Thursday, October 28, 2010

Game one: Thunder 106, Bulls 95

By Matt McHale

In yesterday’s preview post, I said:

“The Bulls must contain Kevin Durant as best they can (good luck, Luol), while keeping KD and his teammates off the free throw line. It’s also imperative that they take care of the ball and crash the defensive glass. Outside of Durant, the Thunder rely on points off turnovers and second-chance points to generate offense.”

How did that turn out for the Bullies?

Well, Durant (30 points, 7 rebounds, 3 assists, 3 steals) was not contained. And the Thunder definitely weren’t kept off the line, as they went a nearly unthinkable 38-for-47 from the charity stripe (including 11-for-13 for Durant). The Bulls gave up only 9 offensive boards, but they surrendered 18 points off 15 turnovers.

Defense was a problem.

That may seem hard to believe considering the fact that Chicago held Oklahoma City to 41 percent shooting, including 22 percent (4-for-18) from downtown. But the Thunder — thanks in no small part to their astronomical free throw total — finished the game with an Offensive Rating of 107.2 points per 100 possessions.

Compare that to Chicago’s O-Rating of 96.1 and you can see that offense was a problem as well. It wasn’t that much of a problem through the first three quarters. The game was tied at 82-82 after three and it sure seemed as if the Bulls were in position to steal a game on the road.

Then things fell apart.

Derrick Rose and crew were outscored 24-13 in the final 12 minutes as the offense devolved so badly I half-wondered if Vinny Del Negro was patrolling the sidelines in a Tom Thibodeau costume. When the Bulls weren’t turning the ball over or bailing out with long jump shots, they were missing chippies or having the ball swatted away by an aggressive Oklahoma City defense that finished with 10 blocked shots and 11 steals.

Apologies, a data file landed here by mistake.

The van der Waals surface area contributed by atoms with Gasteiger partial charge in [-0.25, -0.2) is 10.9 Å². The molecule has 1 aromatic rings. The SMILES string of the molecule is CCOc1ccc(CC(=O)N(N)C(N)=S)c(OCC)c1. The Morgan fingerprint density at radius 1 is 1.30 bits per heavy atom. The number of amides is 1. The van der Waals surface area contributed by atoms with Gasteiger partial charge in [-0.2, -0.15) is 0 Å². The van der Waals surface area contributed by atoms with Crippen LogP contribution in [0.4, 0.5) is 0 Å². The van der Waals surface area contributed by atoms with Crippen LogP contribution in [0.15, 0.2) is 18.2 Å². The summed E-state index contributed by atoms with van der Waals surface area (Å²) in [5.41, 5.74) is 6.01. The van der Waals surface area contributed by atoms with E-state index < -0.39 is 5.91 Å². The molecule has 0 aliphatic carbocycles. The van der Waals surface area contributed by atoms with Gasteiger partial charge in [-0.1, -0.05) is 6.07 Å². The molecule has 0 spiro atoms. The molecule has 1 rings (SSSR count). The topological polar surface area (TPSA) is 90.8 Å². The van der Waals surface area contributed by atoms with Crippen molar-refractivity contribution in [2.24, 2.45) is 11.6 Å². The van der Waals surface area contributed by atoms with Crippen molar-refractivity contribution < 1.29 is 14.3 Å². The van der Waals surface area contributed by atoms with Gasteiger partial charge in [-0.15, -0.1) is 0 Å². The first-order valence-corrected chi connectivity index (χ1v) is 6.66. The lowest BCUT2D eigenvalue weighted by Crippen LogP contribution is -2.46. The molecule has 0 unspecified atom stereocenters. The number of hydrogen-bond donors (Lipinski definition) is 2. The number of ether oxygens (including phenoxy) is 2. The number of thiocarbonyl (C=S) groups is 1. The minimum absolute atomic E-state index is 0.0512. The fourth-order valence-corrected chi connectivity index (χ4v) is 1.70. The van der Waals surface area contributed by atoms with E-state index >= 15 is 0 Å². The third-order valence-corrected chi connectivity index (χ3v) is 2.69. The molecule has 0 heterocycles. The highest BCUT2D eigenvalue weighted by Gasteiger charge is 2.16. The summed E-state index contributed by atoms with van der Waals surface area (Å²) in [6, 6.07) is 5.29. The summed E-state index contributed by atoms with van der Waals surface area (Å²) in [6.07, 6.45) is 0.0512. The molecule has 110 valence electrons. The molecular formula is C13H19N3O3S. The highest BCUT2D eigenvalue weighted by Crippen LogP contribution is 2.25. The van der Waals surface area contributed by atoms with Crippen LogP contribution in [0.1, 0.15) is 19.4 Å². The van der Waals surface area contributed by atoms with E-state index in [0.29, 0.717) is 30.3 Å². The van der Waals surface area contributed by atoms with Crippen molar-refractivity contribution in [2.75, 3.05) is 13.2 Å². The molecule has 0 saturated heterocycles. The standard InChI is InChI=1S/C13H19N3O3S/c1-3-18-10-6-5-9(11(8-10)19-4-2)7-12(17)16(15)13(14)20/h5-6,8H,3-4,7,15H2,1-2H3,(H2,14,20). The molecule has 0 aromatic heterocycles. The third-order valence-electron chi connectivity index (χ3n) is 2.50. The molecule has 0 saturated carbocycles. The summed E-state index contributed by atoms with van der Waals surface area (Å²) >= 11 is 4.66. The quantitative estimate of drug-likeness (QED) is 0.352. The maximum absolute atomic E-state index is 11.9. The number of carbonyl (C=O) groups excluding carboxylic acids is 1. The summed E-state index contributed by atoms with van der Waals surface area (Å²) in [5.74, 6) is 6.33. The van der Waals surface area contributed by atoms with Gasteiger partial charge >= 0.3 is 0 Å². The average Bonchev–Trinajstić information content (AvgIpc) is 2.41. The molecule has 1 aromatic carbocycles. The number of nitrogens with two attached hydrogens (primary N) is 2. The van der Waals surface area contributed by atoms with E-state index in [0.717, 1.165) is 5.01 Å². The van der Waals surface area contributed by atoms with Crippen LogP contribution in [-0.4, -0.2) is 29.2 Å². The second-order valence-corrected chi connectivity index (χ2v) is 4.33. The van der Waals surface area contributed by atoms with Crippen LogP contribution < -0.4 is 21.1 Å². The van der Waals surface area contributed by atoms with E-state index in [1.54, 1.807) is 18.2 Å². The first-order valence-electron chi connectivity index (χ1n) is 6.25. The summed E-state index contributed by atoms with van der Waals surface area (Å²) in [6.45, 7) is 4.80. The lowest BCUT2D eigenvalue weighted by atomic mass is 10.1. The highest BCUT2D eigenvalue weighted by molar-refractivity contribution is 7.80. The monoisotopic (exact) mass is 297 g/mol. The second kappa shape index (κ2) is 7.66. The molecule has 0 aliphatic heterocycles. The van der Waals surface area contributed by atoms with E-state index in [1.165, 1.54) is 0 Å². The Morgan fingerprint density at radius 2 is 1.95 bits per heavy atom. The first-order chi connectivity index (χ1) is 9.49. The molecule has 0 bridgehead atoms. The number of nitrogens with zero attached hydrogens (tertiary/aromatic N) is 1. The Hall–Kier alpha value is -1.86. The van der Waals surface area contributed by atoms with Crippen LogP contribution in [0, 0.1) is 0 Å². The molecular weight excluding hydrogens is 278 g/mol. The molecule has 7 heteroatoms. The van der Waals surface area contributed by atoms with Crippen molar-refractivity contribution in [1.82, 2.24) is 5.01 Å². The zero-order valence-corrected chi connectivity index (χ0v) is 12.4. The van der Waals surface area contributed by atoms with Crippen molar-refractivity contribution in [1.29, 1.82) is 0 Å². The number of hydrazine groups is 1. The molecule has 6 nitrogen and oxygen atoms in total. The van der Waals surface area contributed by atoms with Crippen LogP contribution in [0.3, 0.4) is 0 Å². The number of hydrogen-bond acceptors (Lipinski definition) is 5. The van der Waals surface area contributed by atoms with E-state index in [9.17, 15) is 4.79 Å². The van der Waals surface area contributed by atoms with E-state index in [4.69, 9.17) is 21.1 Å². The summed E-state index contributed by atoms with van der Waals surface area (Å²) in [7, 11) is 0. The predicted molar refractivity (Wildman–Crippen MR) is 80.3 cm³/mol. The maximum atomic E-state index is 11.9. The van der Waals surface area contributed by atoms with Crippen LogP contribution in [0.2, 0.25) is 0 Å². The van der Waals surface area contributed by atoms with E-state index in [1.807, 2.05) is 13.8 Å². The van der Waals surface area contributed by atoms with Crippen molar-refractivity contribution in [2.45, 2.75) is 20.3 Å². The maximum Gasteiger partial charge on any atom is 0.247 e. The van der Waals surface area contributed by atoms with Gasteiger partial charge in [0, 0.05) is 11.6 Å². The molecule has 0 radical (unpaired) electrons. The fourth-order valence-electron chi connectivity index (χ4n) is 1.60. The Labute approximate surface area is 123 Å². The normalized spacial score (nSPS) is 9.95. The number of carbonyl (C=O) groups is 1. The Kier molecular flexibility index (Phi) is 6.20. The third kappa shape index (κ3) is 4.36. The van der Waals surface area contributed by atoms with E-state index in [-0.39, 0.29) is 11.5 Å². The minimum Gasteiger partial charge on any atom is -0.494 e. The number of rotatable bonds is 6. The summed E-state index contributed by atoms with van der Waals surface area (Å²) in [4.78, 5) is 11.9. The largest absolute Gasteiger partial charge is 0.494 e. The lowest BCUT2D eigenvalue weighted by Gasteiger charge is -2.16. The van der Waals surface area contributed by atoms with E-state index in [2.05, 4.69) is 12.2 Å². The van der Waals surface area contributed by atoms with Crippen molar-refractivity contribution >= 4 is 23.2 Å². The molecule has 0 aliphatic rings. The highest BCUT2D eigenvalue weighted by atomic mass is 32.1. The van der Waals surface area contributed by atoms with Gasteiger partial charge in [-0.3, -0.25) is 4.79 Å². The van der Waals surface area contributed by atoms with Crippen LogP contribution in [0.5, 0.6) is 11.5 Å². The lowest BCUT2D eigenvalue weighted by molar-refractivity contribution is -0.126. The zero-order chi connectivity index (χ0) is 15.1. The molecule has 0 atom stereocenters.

The Bulls looked intimidated. They also looked out of gas.

The latter was certainly true of Rose. He finished with a team-high 28 points to go along with 6 assists and 4 rebounds, but he went 4-for-16 in the second half and scored only 4 points in the final 21 minutes. Derrick tried to take over in the fourth, but he was running on empty. It didn’t help that Rose was hampered by foul trouble, which got him out of rhythm. But still.

Joakim Noah (18 points, 19 rebounds, 2 assists, 2 steals, 2 blocks) and Taj Gibson (16 points, 11 boards, 2 assists, 2 steals) both had strong games, but they don’t really generate offense in a pinch. Deng (13 points, 5-for-13, 2 rebounds, 4 turnovers) was eaten alive by Durant and looked every bit like the third or fourth option everybody says he is. Meanwhile, the reserves went 7-for-20, including 0-for-4 from downtown.
And did I mention that the Bulls missed nine foul shots?

It wasn’t all doom and gloom. Chicago won the rebounding batte 50-44 (including 15-9 on the offensive glass) and outscored Oklahoma City 50-40 in the paint. The latter number is telling when you consider the fact that the Thunder led the league in blocked shots last season.

But the Bulls collapsed in the fourth and the offense ran like something out of the infamous VDN playbook.
Said Thibodeau: ”You can’t have blown sets in the fourth quarter. I think that’s where you have to be at your best. You have to be able to execute under pressure, and we’ll do better. We have to do better.”

This game was a prime example of why the Bulls need Carlos Boozer back as soon as possible. Simply put, without a second legitimate scoring option, there’s too much pressure on Rose to do everything. That’s a lot to ask against a really good defensive team like the Thunder, even for somebody as good as Rose.

Durant didn’t do it alone. Russell Westbrook (28 points, 10 rebounds, 6 assists) lit things up, going 8-for-15 from the field and 12-for-13 at the line. Oklahoma City had a one-two punch on offense. The Bulls — in the fourth quarter anyway — had one swing and a miss. Lots of misses actually.

Look, the Thunder are a good team that was playing at home in a season opener and Chicago was a team missing its second-best scorer. The loss makes sense.

It also makes me think that this opening stretch without Boozer could get messy.

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